Biological and physical studies on DNA structure have revealed considerable interest into the electronic properties of DNA. Part of this interest is in using DNA as the basis for forming minute nanowires for use in ultra small nanoelectronics.
Molecular nanowires made from DNA can be a building block for the exceptionally small yet powerful computers of the future. An article released as part of the open access journal, AZoJono* takes us a step closer to understanding the electrical properties of DNA with the aim of producing nanoscale devices such as molecular wire.
The research work was conducted by Ram Ajore, Inderpreet Kaur, R.C.Sobti, Lalit M. Bharadwaj of Central Scientific Instruments Organization and Panjab University. Their work found that the conductivity of intrinsic guanine rich sequences of ?-DNA was length dependent. The results of their experiments may provide insights into the electrical behavior of guanine rich sequences with varying intervening bases. It may also be helpful in modifying the conductivity of DNA nanowire.
Dr. Ian Birkby | EurekAlert!
Scientists channel graphene to understand filtration and ion transport into cells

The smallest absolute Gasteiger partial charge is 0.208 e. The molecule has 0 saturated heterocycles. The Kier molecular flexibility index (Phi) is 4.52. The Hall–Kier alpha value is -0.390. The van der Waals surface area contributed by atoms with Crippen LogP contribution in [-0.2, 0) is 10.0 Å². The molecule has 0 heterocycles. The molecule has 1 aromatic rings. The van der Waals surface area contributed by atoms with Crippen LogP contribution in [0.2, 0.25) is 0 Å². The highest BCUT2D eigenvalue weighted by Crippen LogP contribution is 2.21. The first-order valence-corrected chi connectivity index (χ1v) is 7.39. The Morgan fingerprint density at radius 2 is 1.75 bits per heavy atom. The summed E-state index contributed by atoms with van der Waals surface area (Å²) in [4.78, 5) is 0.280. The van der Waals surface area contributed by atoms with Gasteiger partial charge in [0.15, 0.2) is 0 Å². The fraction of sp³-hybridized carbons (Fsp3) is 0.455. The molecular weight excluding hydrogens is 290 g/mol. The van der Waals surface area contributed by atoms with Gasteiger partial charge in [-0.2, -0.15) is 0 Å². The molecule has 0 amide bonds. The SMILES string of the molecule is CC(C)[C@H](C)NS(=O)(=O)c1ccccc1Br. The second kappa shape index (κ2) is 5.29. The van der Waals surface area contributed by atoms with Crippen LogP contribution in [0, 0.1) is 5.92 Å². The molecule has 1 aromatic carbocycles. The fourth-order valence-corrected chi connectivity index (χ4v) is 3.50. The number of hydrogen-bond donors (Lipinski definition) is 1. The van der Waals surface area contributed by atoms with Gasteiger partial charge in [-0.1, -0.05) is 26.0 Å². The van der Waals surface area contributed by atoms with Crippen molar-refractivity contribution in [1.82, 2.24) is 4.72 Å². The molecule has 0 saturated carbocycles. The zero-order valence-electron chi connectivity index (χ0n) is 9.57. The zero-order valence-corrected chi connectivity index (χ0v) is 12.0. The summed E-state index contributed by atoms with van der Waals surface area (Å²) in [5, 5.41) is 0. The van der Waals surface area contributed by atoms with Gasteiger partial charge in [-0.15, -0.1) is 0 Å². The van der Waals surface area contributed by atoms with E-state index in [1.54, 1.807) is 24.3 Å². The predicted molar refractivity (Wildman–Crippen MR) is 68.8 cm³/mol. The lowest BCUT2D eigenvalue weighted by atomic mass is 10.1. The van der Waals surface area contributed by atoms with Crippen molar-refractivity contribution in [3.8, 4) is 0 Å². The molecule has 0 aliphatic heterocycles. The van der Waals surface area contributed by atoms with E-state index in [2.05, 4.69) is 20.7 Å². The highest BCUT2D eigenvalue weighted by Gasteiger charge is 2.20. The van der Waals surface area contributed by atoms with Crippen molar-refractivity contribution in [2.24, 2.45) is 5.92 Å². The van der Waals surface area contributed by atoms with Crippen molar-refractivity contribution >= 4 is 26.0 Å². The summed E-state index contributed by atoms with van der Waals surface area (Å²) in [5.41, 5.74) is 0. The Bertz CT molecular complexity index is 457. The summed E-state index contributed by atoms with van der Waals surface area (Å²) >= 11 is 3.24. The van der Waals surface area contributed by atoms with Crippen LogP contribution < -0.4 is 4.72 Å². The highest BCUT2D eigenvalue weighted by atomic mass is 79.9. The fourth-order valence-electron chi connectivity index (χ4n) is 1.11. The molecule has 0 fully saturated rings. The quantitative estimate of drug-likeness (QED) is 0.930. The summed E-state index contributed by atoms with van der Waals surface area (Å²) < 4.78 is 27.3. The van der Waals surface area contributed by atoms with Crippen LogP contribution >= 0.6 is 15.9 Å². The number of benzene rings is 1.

11.12.2017 | National Institute of Standards and Technology (NIST)
Successful Mechanical Testing of Nanowires
07.12.2017 | Helmholtz-Zentrum Geesthacht - Zentrum für Material- und Küstenforschung
MPQ scientists achieve long storage times for photonic quantum bits which break the lower bound for direct teleportation in a global quantum network.
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Tiny pores at a cell's entryway act as miniature bouncers, letting in some electrically charged atoms--ions--but blocking others. Operating as exquisitely sensitive filters, these "ion channels" play a critical role in biological functions such as muscle contraction and the firing of brain cells.
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The miniaturization of the current technology of storage media is hindered by fundamental limits of quantum mechanics. A new approach consists in using so-called spin-crossover molecules as the smallest possible storage unit. Similar to normal hard drives, these special molecules can save information via their magnetic state. A research team from Kiel University has now managed to successfully place a new class of spin-crossover molecules onto a surface and to improve the molecule’s storage capacity. The storage density of conventional hard drives could therefore theoretically be increased by more than one hundred fold. The study has been published in the scientific journal Nano Letters.
Over the past few years, the building blocks of storage media have gotten ever smaller. But further miniaturization of the current technology is hindered by...
With innovative experiments, researchers at the Helmholtz-Zentrums Geesthacht and the Technical University Hamburg unravel why tiny metallic structures are extremely strong
Light-weight and simultaneously strong – porous metallic nanomaterials promise interesting applications as, for instance, for future aeroplanes with enhanced...
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